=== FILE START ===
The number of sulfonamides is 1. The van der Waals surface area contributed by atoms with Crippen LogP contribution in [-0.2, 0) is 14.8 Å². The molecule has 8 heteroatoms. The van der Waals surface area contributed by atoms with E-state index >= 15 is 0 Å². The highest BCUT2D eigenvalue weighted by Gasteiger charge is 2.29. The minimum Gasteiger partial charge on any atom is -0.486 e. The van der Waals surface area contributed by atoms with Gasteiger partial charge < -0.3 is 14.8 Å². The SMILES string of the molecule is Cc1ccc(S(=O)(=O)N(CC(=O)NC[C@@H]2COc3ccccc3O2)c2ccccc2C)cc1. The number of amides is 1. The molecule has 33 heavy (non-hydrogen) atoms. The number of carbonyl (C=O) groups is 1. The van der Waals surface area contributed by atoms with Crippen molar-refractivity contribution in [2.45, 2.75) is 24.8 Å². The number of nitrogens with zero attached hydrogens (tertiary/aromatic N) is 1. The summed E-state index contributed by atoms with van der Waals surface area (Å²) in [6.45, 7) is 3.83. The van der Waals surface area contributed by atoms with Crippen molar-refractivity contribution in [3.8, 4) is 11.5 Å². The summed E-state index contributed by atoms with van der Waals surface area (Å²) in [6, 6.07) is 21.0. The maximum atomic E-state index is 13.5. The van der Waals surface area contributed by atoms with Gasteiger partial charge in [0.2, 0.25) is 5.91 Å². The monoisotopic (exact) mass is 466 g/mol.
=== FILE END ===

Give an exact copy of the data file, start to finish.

The number of sulfonamides is 1. The van der Waals surface area contributed by atoms with Crippen LogP contribution in [-0.2, 0) is 14.8 Å². The molecule has 8 heteroatoms. The van der Waals surface area contributed by atoms with E-state index >= 15 is 0 Å². The highest BCUT2D eigenvalue weighted by Gasteiger charge is 2.29. The minimum Gasteiger partial charge on any atom is -0.486 e. The van der Waals surface area contributed by atoms with Gasteiger partial charge < -0.3 is 14.8 Å². The SMILES string of the molecule is Cc1ccc(S(=O)(=O)N(CC(=O)NC[C@@H]2COc3ccccc3O2)c2ccccc2C)cc1. The number of amides is 1. The molecule has 33 heavy (non-hydrogen) atoms. The number of carbonyl (C=O) groups is 1. The van der Waals surface area contributed by atoms with Crippen molar-refractivity contribution in [2.45, 2.75) is 24.8 Å². The number of nitrogens with zero attached hydrogens (tertiary/aromatic N) is 1. The summed E-state index contributed by atoms with van der Waals surface area (Å²) in [6.45, 7) is 3.83. The van der Waals surface area contributed by atoms with Crippen molar-refractivity contribution in [3.8, 4) is 11.5 Å². The summed E-state index contributed by atoms with van der Waals surface area (Å²) in [6, 6.07) is 21.0. The maximum atomic E-state index is 13.5. The van der Waals surface area contributed by atoms with Gasteiger partial charge in [0.2, 0.25) is 5.91 Å². The monoisotopic (exact) mass is 466 g/mol.